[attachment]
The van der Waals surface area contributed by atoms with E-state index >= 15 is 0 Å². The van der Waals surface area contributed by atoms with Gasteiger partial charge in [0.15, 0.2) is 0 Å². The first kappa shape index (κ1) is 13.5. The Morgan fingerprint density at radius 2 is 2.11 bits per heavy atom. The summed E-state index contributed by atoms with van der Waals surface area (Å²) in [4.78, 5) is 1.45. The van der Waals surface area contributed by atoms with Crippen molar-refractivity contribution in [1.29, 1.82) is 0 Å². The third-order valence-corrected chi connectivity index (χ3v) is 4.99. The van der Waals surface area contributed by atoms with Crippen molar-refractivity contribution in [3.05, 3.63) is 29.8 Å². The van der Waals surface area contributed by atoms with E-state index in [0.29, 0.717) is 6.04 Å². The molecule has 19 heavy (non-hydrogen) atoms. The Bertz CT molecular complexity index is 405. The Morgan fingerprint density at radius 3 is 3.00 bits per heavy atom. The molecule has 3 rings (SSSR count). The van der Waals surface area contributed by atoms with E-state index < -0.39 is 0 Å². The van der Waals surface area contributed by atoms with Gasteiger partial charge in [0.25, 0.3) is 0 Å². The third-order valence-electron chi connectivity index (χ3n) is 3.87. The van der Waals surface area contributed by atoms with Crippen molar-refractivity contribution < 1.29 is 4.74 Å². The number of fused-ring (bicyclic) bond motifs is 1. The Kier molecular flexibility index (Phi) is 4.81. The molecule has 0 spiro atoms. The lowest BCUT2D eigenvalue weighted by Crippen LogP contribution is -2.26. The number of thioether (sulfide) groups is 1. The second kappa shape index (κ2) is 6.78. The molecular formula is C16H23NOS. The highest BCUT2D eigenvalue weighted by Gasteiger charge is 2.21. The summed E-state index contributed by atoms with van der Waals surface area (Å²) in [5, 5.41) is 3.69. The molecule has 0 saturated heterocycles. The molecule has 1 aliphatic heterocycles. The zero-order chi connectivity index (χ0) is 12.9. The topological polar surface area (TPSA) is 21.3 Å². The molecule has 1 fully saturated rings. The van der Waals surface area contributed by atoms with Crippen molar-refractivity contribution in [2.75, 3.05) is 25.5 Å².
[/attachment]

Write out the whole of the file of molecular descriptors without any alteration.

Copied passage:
The van der Waals surface area contributed by atoms with E-state index >= 15 is 0 Å². The van der Waals surface area contributed by atoms with Gasteiger partial charge in [0.15, 0.2) is 0 Å². The first kappa shape index (κ1) is 13.5. The Morgan fingerprint density at radius 2 is 2.11 bits per heavy atom. The summed E-state index contributed by atoms with van der Waals surface area (Å²) in [4.78, 5) is 1.45. The van der Waals surface area contributed by atoms with Crippen molar-refractivity contribution in [1.29, 1.82) is 0 Å². The third-order valence-corrected chi connectivity index (χ3v) is 4.99. The van der Waals surface area contributed by atoms with Crippen molar-refractivity contribution in [3.05, 3.63) is 29.8 Å². The van der Waals surface area contributed by atoms with E-state index in [0.29, 0.717) is 6.04 Å². The molecule has 19 heavy (non-hydrogen) atoms. The Bertz CT molecular complexity index is 405. The Morgan fingerprint density at radius 3 is 3.00 bits per heavy atom. The molecule has 3 rings (SSSR count). The van der Waals surface area contributed by atoms with E-state index < -0.39 is 0 Å². The van der Waals surface area contributed by atoms with Gasteiger partial charge in [0.25, 0.3) is 0 Å². The third-order valence-electron chi connectivity index (χ3n) is 3.87. The van der Waals surface area contributed by atoms with Crippen molar-refractivity contribution < 1.29 is 4.74 Å². The number of fused-ring (bicyclic) bond motifs is 1. The Kier molecular flexibility index (Phi) is 4.81. The molecule has 0 spiro atoms. The lowest BCUT2D eigenvalue weighted by Crippen LogP contribution is -2.26. The number of thioether (sulfide) groups is 1. The second kappa shape index (κ2) is 6.78. The molecular formula is C16H23NOS. The highest BCUT2D eigenvalue weighted by Gasteiger charge is 2.21. The summed E-state index contributed by atoms with van der Waals surface area (Å²) in [5, 5.41) is 3.69. The molecule has 0 saturated heterocycles. The molecule has 1 aliphatic heterocycles. The zero-order chi connectivity index (χ0) is 12.9. The topological polar surface area (TPSA) is 21.3 Å². The molecule has 1 fully saturated rings. The van der Waals surface area contributed by atoms with Crippen molar-refractivity contribution in [2.75, 3.05) is 25.5 Å².